Lisa Vogl On Why Muslims Need To Understand Domestic Abuse

I feel like I naturally work with projects that are geared towards my community. Even with domestic violence.

Lisa Vogl On Why Muslims Need To Understand Domestic Abuse

I feel like I naturally work with projects that are geared towards my community. Even with domestic violence.

By

Ameena Qobrtay

Art - Shayma Al-shiri

This feature is in partnership with Asian American Journalist Associations’ Muslim American Task Force with the mission to uplift Muslim community members. 

Lisa Vogl is on the forefront of changing the game for Muslims. She is the co-founder of Verona Collection – the first modest clothing line to be sold at Macy’s and ASOS – is an award winning fashion photographer, and a mother to two boys.  

Vogl is a survivor of domestic violence and continually uses her platform to empower others to speak out and call attention to these issues that are all too often not discussed in many communities. 

Muslim asked Vogl about Verona Collection, her Muslim identity, and raising awareness about domestic violence. 

What inspired you to launch Verona Collection?

 There are two main reasons why myself and Alaa Ammuss started Verona Collection. One, was out of pure need. We just like many of the millions of Muslims in America and across Europe felt it was hard to find modest, affordable, yet fashionable clothing. Shopping for new outfits always seemed like a dreadful task. The clothing that was available either seemed to not fit my American Western style or it was extremely overpriced. The second reason and the reason that is near and dear to my heart is I want Verona to give women like myself in America the confidence to be proud of their Muslim identity and even more proud to wear their hijab … All of this negativity directed towards muslimahs staying strong in who we are may not always be the easiest task. Meanwhile, another struggle we face is constantly bombarded with images of women wearing next to nothing photo-shopped head to toe giving women a false sense of what it means to be beautiful. So I want to send a strong message that you can still be fashionable, chic and feel beautiful but you don’t have to uncover to do so.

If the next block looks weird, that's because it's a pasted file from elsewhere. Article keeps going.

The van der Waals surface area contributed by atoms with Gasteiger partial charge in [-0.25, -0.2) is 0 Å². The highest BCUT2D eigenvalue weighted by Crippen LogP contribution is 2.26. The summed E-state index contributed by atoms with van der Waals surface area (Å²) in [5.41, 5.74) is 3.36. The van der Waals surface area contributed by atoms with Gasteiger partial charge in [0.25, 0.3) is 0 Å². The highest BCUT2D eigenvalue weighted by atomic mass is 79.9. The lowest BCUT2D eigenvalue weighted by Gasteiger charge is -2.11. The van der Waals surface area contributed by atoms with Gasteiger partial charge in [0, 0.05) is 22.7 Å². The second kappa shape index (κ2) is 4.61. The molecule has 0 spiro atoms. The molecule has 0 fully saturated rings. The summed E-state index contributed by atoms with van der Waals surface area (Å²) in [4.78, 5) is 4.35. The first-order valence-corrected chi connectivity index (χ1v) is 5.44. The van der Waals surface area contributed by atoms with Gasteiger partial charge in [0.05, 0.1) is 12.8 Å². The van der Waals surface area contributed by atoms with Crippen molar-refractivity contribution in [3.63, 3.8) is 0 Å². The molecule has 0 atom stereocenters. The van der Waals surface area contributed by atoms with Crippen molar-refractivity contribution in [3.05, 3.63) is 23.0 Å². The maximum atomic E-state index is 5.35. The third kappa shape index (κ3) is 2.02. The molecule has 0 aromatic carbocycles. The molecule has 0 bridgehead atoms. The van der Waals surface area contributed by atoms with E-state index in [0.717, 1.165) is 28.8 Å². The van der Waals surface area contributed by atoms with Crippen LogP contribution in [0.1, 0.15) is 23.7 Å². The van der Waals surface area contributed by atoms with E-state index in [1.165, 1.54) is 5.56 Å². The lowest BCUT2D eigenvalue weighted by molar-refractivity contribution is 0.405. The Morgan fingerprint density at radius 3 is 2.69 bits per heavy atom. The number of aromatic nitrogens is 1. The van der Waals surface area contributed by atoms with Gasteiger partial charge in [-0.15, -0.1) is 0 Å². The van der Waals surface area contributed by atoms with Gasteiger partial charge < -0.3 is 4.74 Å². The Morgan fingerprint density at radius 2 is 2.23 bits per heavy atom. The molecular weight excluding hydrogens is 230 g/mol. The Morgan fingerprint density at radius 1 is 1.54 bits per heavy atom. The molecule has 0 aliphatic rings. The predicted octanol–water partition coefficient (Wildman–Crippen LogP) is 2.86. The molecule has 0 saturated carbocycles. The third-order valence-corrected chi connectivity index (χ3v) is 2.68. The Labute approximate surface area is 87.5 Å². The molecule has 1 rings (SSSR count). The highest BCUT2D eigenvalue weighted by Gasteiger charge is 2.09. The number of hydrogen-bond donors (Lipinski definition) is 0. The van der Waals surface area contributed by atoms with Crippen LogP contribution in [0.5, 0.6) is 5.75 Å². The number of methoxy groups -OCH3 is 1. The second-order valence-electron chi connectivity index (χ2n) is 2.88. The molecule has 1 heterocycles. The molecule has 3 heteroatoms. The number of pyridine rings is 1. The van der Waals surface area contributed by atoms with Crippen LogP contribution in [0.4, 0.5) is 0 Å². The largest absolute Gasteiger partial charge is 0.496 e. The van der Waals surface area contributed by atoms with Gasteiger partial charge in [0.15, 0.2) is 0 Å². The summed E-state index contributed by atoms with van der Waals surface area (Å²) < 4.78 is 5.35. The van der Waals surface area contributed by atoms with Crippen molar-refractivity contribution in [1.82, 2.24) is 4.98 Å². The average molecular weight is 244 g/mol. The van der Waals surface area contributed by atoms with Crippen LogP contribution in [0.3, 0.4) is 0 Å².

Has your Muslim identity informed all the different projects that you do?

 I’d say so. My Muslim identity is everything to me, so I feel like I naturally work with projects that are geared towards my community. Even with domestic violence. I fight against domestic violence regardless of one’s race, religion or gender but I feel like I’ve been able to use my voice more within our community.

 

How has coronavirus (Covid-19) impacted your work? What does this mean for the future of Verona Collection?

We have a lot planned for Verona. When we launched with Macy’s and then soon after with ASOS our resources and manpower were tied up with the department stores. However, over the last 9 months we have been focusing on a relaunch coming out with lots of new designs and a fresh marketing perspective. 

Due to Covid-19 our relaunch has been delayed. I don’t know the exact date when we will release our new items but I’m hoping within the next few months. I felt a bit defeated when it happened, but that’s a part of business. You have to roll with the punches and sometimes you have to learn to take a few steps back in order to move forward. And that’s what we’ve done. 

 

You have been brave and courageous to share your story of domestic abuse. Thank you so much for sharing this story. What made you come forward? 

Thank you. I only pray that speaking out helps others. In 2017 and 2018 I was in many major articles as I was being interviewed left, right, and center due to our partnership with Macy’s. And as a result of my interviews I gained a small platform. Many looked towards me as a business woman who had it all together but nothing was further from the truth. 

I had escaped an abusive husband in 2015 and finally divorced in 2017. However, at that time my ex was always harassing me and threatening me. I couldn’t go a day without experiencing anxiety or fear of what he would do next. Although he was extremely physically abusive in our marriage it was the mental abuse that I was traumatized over. He was no longer able to physically harm me so he did everything he could to make my life miserable. So I felt it wasn’t just my right but my responsibility to come forward with abuse that I had faced.